• Receptive communication is how a person understands communication from another person in the form of words, sounds, gestures, social, and environmental cues. 

 For example, how a person expresses pain may not include clear verbal statements, such as, “My stomach hurts.” Expressions of pain can include gestures, general statements of not feeling well, refusal to eat, atypical behaviors, or other changes. A common misconception is that a person’s expressive communication skills are always the same as their receptive skills, which can lead to miscommunication and misunderstandings. For example, a person may easily understand all verbal communication but have difficulty speaking and enunciating clearly. 

A special note for aging individuals with Down syndrome is the increased frequency of early onset Alzheimer’s disease. Alzheimer’s disease has its own characteristics and symptoms that can impact not only a person’s behavior but also their overall functioning. To learn more about Alzheimer’s disease in individuals with Down syndrome, please check out our free guidebook, Alzheimer’s Disease and Down Syndrome: A Practical Guidebook for Caregivers.

Why Does Behavior Happen? 

A common approach to understanding behavior is through the lens of behavior analysis. You do not need to be a behavior analyst to understand behavior, but the concepts may be helpful when trying to determine the cause of a certain behavior. It is important to note that determining the cause of behavior takes time. Be patient with yourself and your loved one as you work through this process.  

Once it is understood why a behavior is occurring, finding successful interventions becomes easier. For behavior analysts, all behaviors are related to at least one (but commonly two or more) of the following functions (reasons): 

  • Access to attention 
  • Access to items/activities 
  • Escape/avoidance  
  • Sensory response/pain response 

First, we need to start by gathering more information about the patterns and characteristics of the person’s behavior change to better understand why the behavior is occurring. By understanding the different parts of the behavior and the order in which they occur, we can develop specific strategies to help prevent or manage the occurrence of behaviors. For this, looking at behavior as a model can be helpful.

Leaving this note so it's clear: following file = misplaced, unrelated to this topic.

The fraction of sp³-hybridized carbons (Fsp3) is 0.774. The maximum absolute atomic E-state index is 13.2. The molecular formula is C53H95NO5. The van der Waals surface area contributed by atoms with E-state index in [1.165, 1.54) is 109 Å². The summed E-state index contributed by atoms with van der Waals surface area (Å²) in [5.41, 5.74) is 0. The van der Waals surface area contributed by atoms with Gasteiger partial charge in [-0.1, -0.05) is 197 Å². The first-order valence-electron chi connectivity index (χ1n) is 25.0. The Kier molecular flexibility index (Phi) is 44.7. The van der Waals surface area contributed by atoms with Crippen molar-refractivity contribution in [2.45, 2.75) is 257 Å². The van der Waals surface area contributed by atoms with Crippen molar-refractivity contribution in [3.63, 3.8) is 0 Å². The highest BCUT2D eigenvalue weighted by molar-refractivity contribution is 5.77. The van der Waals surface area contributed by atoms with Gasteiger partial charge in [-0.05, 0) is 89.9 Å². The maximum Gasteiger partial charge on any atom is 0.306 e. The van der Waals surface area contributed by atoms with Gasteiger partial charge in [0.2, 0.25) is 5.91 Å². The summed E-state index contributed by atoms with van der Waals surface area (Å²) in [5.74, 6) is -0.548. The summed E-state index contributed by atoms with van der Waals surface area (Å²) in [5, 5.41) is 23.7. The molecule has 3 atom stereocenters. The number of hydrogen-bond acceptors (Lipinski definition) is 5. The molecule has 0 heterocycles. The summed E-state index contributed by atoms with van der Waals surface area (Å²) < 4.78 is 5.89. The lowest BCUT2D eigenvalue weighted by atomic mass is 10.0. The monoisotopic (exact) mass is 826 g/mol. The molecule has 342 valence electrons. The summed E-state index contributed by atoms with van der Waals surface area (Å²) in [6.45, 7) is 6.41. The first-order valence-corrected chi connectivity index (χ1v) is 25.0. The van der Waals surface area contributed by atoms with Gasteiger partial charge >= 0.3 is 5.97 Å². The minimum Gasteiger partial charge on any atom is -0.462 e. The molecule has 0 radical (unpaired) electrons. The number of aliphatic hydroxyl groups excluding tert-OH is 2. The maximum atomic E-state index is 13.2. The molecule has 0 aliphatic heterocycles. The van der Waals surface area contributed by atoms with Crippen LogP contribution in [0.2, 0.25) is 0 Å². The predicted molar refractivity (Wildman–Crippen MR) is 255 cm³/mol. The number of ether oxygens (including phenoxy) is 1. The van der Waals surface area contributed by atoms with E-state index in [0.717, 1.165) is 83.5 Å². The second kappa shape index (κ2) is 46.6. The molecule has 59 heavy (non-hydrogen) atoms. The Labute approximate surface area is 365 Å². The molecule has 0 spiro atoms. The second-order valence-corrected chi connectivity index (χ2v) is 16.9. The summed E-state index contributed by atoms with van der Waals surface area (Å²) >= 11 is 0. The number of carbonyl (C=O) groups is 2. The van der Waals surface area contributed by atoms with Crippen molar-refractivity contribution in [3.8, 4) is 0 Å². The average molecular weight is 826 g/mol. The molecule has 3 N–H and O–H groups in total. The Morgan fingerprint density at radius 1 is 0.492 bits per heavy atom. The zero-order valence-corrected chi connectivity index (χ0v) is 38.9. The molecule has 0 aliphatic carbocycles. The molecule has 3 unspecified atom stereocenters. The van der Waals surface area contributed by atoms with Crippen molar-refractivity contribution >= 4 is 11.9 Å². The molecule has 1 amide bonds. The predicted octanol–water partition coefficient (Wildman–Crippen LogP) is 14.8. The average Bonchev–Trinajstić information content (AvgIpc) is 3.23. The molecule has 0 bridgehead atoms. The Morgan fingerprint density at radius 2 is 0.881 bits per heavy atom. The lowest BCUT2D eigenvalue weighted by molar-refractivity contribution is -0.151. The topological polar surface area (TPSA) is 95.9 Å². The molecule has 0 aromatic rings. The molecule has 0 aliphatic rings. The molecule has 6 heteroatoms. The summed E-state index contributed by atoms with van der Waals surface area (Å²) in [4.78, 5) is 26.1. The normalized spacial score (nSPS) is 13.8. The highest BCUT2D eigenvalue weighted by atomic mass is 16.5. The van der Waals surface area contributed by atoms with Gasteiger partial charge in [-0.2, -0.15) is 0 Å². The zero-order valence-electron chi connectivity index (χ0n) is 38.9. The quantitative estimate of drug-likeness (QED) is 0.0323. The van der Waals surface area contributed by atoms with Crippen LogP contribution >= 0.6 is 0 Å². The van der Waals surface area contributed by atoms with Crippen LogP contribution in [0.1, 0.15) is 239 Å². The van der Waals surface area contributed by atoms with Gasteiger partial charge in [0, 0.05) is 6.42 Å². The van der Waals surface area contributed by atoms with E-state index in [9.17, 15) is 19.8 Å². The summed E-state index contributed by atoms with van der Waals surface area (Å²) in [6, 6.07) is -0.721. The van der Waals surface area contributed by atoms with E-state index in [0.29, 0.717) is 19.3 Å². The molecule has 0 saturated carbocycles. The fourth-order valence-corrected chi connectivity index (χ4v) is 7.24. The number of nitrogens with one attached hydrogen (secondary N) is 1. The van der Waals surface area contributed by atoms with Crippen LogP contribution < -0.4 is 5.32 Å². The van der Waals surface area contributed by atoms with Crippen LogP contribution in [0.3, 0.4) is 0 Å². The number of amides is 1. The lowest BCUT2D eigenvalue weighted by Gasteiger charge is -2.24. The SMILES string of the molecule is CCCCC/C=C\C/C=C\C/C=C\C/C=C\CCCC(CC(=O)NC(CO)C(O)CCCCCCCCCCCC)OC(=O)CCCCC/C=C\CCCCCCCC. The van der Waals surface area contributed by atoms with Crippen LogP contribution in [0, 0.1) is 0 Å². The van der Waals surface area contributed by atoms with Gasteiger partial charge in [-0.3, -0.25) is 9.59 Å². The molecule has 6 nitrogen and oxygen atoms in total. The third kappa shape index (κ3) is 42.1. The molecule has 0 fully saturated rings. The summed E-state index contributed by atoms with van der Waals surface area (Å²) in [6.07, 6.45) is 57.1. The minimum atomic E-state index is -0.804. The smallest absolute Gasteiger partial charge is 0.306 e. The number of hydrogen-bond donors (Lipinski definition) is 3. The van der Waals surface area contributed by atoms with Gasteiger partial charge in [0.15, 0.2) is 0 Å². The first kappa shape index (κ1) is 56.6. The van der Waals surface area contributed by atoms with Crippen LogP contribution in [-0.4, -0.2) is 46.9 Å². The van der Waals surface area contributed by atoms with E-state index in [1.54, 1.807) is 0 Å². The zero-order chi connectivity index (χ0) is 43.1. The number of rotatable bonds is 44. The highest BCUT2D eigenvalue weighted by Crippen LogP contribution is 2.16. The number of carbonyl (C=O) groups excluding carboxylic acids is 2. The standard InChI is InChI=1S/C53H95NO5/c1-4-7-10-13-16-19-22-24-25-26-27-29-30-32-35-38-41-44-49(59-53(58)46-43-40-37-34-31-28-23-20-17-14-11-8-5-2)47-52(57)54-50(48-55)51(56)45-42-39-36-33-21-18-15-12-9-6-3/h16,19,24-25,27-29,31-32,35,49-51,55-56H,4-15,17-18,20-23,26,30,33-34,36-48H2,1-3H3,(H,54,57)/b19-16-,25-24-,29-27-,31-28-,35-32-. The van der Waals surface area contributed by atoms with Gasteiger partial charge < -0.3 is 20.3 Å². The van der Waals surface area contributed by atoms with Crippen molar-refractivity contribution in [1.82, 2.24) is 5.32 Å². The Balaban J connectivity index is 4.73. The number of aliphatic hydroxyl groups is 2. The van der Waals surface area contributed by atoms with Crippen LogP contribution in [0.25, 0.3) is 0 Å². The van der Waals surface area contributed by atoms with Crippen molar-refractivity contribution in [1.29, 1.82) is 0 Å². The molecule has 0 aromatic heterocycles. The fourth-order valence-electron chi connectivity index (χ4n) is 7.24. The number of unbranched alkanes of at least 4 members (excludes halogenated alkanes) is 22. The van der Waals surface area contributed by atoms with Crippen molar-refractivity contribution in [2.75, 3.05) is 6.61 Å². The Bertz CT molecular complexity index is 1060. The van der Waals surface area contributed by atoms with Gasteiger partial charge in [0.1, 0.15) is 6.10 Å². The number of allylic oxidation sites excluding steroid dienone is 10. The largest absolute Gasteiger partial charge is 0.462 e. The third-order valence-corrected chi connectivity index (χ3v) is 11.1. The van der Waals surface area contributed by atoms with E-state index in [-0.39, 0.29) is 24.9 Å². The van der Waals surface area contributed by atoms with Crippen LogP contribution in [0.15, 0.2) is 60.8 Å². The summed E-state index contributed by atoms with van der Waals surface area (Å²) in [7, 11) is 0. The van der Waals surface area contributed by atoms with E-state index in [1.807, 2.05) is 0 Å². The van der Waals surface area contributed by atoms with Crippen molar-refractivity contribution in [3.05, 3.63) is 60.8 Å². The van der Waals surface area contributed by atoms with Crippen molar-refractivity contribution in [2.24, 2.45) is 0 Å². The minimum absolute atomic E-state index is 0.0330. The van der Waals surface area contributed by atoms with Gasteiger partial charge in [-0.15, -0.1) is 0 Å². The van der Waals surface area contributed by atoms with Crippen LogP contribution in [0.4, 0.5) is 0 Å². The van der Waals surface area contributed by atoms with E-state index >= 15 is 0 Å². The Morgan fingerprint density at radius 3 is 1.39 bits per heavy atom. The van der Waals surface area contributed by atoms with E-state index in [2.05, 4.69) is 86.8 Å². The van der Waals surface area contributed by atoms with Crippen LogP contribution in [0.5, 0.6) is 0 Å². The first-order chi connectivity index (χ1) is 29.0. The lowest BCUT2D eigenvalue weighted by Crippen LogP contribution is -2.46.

behavior chart showing event, before the event, resulting behavior, and results

Medical Conditions and Behavior

A vital step in evaluating an individual with Down syndrome who has a behavior concern, particularly if it is new or appeared suddenly, is to rule out medical conditions that could be causing the behavior. Medical professionals with a working knowledge of the person, along with caregivers providing medically relevant history of the symptoms, are best able to guide medical treatment. Below is a non-exhaustive list of questions that can be reviewed with your physician to decide if there may be a medical reason for the behavior concern:

  • Has the behavior had a sudden onset? Has the behavior always occurred, but the frequency or intensity changed suddenly? Has a “typical” behavior suddenly stopped?
  • Is the person holding, pushing, squeezing, hitting, pointing to, avoiding, protecting, or otherwise focused on a specific area of the body?
  • Have they shown changes in their sleep patterns? Excessive sleep? Awake at night? Only sleeping for short periods? Difficulty falling asleep vs difficulty staying asleep?
  • Are they eating differently? Changes in quantity or frequency? Hard vs soft, hot vs cold foods? Have food preferences changed?
  • Changes in urinary or bowel regularity?
  • Was there a recent medication change?
  • Was there a recent medical procedure or appointment (e.g., dental visits, accident/injury, doctor visit)
  • Do they have chronic medical conditions? Diabetes, GERD, constipation, diarrhea, etc.
  • Have there been recent changes to social systems (e.g., home, work, school, family) or abrupt changes in mood or feelings?